witnesses—including a girl who claimed Pudeator had tortured her by
impaling a voodoo doll, and another who accused her of shape-shifting
into a bird—was augmented by a constable’s discovery of “curious
containers of various ointments” in her home. (The latter, apparently,
were either foot oil or grease that Pudeator used to make soap.) Despite
her protestations of innocence, she was condemned to death and hanged.
Born in Boston, Wardell was a carpenter who followed his brother
Benjamin to Salem to build houses. He was one of the few, and perhaps
the only, defendant who actually had dabbled in magic, when he
occasionally amused his neighbors by playing at telling their fortunes, a
practice that was outlawed as black magic by the Puritans.
Nevertheless, Wardell’s bigger crime may have been marrying a younger
widow, Sarah Hawkes, in 1673. Her sizable inheritance—combined with his
carpentry work—made the couple conspicuously affluent in a society where
petty resentments and envy often blossomed into suspicions that someone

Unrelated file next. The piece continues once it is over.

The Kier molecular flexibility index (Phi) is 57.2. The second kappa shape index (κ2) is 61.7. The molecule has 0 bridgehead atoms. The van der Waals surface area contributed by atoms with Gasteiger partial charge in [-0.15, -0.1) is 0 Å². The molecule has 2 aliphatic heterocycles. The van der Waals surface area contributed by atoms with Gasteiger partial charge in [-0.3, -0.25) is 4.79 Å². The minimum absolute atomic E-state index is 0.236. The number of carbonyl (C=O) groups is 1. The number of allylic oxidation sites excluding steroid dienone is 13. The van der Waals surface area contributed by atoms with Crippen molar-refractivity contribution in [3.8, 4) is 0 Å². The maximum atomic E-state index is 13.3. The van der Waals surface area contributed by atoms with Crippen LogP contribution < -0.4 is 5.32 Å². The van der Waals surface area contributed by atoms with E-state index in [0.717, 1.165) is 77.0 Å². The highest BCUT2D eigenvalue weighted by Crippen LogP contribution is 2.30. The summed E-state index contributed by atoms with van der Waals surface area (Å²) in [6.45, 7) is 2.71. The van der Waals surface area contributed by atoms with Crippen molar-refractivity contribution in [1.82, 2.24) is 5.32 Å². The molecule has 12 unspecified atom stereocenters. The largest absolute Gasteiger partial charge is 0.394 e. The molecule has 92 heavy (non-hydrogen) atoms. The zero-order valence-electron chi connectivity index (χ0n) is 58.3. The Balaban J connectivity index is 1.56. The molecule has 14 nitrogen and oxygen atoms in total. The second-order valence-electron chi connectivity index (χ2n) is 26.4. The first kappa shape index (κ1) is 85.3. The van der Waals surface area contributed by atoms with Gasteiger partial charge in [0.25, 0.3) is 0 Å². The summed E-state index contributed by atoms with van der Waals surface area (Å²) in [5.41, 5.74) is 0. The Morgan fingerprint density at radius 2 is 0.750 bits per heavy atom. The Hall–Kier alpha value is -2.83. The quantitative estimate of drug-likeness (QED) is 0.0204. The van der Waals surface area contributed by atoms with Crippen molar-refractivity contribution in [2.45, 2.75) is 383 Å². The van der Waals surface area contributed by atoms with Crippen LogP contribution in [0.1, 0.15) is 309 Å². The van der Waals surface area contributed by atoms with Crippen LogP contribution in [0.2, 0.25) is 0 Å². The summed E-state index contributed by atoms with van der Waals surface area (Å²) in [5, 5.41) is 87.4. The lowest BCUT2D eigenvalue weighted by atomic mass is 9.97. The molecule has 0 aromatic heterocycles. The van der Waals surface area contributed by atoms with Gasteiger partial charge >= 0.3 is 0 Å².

had satanic assistance. After his arrest in 1692, Wardell—perhaps in an
effort to save himself—conceded that he had agreed to a contract with
the devil, who had promised to make him wealthy, and even confessed to
evil deeds that he hadn’t been accused of. He later tried to recant, but
it was too late. In September 1692, he was hanged.
The wife of John Parker of Salem, she was arrested in May 1692 after
being accused by the same servant who fingered John Proctor and his
wife. Accused of “sundry acts of witchcraft, she was tried in September
1692, and convicted and hanged shortly afterward.
A wealthy widow from Andover, she apparently was unrelated to Alice